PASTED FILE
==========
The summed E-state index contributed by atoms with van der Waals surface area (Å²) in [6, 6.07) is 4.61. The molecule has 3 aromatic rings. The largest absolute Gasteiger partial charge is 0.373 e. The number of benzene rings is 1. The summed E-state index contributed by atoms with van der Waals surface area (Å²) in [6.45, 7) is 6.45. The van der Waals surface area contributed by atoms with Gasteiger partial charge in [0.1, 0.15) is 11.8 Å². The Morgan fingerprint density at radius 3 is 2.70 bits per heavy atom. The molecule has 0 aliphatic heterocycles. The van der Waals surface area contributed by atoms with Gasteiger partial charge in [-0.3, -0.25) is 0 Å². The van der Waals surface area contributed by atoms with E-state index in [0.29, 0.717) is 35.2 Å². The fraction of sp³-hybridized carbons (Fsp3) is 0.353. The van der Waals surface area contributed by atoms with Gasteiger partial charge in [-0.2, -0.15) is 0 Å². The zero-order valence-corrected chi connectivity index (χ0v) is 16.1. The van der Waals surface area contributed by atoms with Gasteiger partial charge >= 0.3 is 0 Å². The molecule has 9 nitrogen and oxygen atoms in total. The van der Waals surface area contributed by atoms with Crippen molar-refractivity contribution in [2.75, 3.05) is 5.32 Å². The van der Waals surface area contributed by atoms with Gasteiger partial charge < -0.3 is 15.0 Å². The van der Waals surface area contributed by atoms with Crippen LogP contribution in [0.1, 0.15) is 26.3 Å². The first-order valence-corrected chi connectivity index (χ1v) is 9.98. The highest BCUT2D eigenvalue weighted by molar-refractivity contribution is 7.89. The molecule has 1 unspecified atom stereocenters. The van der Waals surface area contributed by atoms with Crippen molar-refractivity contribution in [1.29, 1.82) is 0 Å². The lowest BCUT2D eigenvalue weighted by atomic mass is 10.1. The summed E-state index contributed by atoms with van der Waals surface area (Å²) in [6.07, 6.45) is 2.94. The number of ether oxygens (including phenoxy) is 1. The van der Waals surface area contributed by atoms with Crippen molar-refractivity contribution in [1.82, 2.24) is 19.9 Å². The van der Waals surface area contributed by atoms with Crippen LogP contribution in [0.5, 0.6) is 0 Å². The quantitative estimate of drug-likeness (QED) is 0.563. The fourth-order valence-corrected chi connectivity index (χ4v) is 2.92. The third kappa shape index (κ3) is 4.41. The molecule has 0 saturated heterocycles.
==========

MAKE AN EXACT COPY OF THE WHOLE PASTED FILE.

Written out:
The summed E-state index contributed by atoms with van der Waals surface area (Å²) in [6, 6.07) is 4.61. The molecule has 3 aromatic rings. The largest absolute Gasteiger partial charge is 0.373 e. The number of benzene rings is 1. The summed E-state index contributed by atoms with van der Waals surface area (Å²) in [6.45, 7) is 6.45. The van der Waals surface area contributed by atoms with Gasteiger partial charge in [0.1, 0.15) is 11.8 Å². The Morgan fingerprint density at radius 3 is 2.70 bits per heavy atom. The molecule has 0 aliphatic heterocycles. The van der Waals surface area contributed by atoms with Gasteiger partial charge in [-0.3, -0.25) is 0 Å². The van der Waals surface area contributed by atoms with E-state index in [0.29, 0.717) is 35.2 Å². The fraction of sp³-hybridized carbons (Fsp3) is 0.353. The van der Waals surface area contributed by atoms with Gasteiger partial charge in [-0.2, -0.15) is 0 Å². The zero-order valence-corrected chi connectivity index (χ0v) is 16.1. The van der Waals surface area contributed by atoms with Gasteiger partial charge >= 0.3 is 0 Å². The molecule has 9 nitrogen and oxygen atoms in total. The van der Waals surface area contributed by atoms with Crippen molar-refractivity contribution in [2.75, 3.05) is 5.32 Å². The van der Waals surface area contributed by atoms with Gasteiger partial charge < -0.3 is 15.0 Å². The van der Waals surface area contributed by atoms with Crippen LogP contribution in [0.1, 0.15) is 26.3 Å². The first-order valence-corrected chi connectivity index (χ1v) is 9.98. The highest BCUT2D eigenvalue weighted by molar-refractivity contribution is 7.89. The molecule has 1 unspecified atom stereocenters. The van der Waals surface area contributed by atoms with Crippen molar-refractivity contribution in [1.29, 1.82) is 0 Å². The lowest BCUT2D eigenvalue weighted by atomic mass is 10.1. The summed E-state index contributed by atoms with van der Waals surface area (Å²) in [6.07, 6.45) is 2.94. The number of ether oxygens (including phenoxy) is 1. The van der Waals surface area contributed by atoms with Crippen molar-refractivity contribution in [1.82, 2.24) is 19.9 Å². The van der Waals surface area contributed by atoms with Crippen LogP contribution in [0.5, 0.6) is 0 Å². The quantitative estimate of drug-likeness (QED) is 0.563. The fourth-order valence-corrected chi connectivity index (χ4v) is 2.92. The third kappa shape index (κ3) is 4.41. The molecule has 0 saturated heterocycles.